Steven Hawkins is now a senior vice-president of a major brokerage firm, but he had humble beginnings in the industry.
In 1993, after graduating from Brock University in St. Catharines, Ontario with a degree in business administration, the incoming president of the Toronto Insurance Conference broke into the industry by landing a job in the mailroom at Wawanesa Insurance.
Doing so was not as easy as one might think. "The economy wasn't very good back then," he says. "People were passing my resume by, thinking I was overeducated and I pretty much wanted to take any job that was available."
So after some persistence, Wawanesa offered Hawkins the job in its mailroom and from there, he worked his way into the auto department. "You really just need your foot in the door and then you can make a career out of what you want," he says.
Today, Hawkins is a senior vice-president for the consumer practice at Marsh Canada Ltd. in Toronto. At his full-time job, Hawkins handles major retail clients for Marsh, and is scheduled to become TIC president in 2013, succeeding Robert G. Harrison.
Hawkins grew up in the Toronto suburb of Scarborough. His father worked for Reed Stenhouse (now part of Aon Inc.), specializing in aviation, liability and casualty, before becoming a risk manager for Knob Hill Farms, the now-defunct Toronto supermarket chain.
After graduating from Brock and starting at Wawanesa, Hawkins obtained his Chartered Insurance Professional designation from the Insurance Institute of Canada and completed the Fellow Chartered Insurance Professional program at the University of Toronto, majoring in risk management.
After Wawanesa, Hawkins joined Lombard Canada Ltd. in 1995, spending about five years as a claims examiner for property and casualty losses before taking on tasks as an underwriter from 2000 until 2002.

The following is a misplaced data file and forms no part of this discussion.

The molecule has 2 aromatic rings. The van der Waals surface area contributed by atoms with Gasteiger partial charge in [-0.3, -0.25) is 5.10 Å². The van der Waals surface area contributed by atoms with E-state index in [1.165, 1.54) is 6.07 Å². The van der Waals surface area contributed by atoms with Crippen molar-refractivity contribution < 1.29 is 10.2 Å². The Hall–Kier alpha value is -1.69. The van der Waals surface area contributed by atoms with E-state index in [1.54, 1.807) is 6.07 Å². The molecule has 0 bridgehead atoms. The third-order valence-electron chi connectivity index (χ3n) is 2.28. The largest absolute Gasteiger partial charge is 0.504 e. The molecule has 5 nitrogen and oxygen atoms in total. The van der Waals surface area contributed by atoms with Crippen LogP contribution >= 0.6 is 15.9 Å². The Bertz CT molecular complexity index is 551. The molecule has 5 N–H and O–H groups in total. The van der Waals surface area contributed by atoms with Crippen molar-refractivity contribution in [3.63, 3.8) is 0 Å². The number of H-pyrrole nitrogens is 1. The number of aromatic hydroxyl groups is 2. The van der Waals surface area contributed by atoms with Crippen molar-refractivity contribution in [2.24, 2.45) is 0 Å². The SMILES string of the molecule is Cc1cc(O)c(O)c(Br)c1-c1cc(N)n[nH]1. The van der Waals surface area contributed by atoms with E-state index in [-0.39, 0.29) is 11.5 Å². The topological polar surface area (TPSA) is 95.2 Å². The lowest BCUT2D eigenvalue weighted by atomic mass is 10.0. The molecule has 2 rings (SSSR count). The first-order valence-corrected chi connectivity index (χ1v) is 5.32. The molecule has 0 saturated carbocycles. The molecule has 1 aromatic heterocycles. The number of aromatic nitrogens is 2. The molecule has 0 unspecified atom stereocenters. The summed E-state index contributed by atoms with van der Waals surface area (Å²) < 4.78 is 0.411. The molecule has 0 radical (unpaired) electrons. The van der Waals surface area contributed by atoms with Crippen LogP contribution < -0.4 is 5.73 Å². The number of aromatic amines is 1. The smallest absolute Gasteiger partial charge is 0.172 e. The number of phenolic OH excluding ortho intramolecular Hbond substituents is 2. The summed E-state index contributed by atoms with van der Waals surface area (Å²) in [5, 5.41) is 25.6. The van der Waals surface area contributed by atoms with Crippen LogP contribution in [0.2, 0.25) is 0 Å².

Property risk factors have changed over the years. Hawkins notes that when he was an underwriter, he dealt with clients whose buildings may not even have sprinkler systems. That is not the case today.
"The building codes and building technology have all improved in the last 20 years, so I don't come across unprotected buildings in my business like we used to," he says.
Also improved is security. "Everyone seems to have the proper safes now," he says. "Things are not in the bottom drawer of the CEO's desk."
Hawkins joined Marsh Canada as a client executive and team leader, handling commercial liability and property for customers in verticals such as manufacturing, transportation and construction. In his current capacity, he manages a team of 10 and is also the lead client executive dealing with Canadian Tire and Boston Pizza.
Among his tasks is helping clients control losses and mitigate claims. "We have on staff actuarial analysts and that will help us pinpoint where a client's having issues," Hawkins says. "For a lot of the retail businesses, it's slips and falls. It sounds minor, but it's a huge amount of the claims that I deal with."
Hawkins will likely be spending a huge amount of his time as TIC president on several initiatives already under way, including a public emergency endorsement for commercial insurance contracts and lobbying at both the federal and provincial levels. "We're not simply a black tie and a golf tournament," he says. "We're an advocate for the commercial brokers, so we're a voice for them."
Hawkins made his comments on October 30, as about 45,000 Toronto residents were without power the day after the storm that originated as Hurricane Sandy made landfall south of Atlantic City, New Jersey and wind gusts in southern Ontario hit 100 km/h.
It is certainly of concern to brokers if clients cannot renew policies because of electronic communications disruptions during these emergencies, says Hawkins.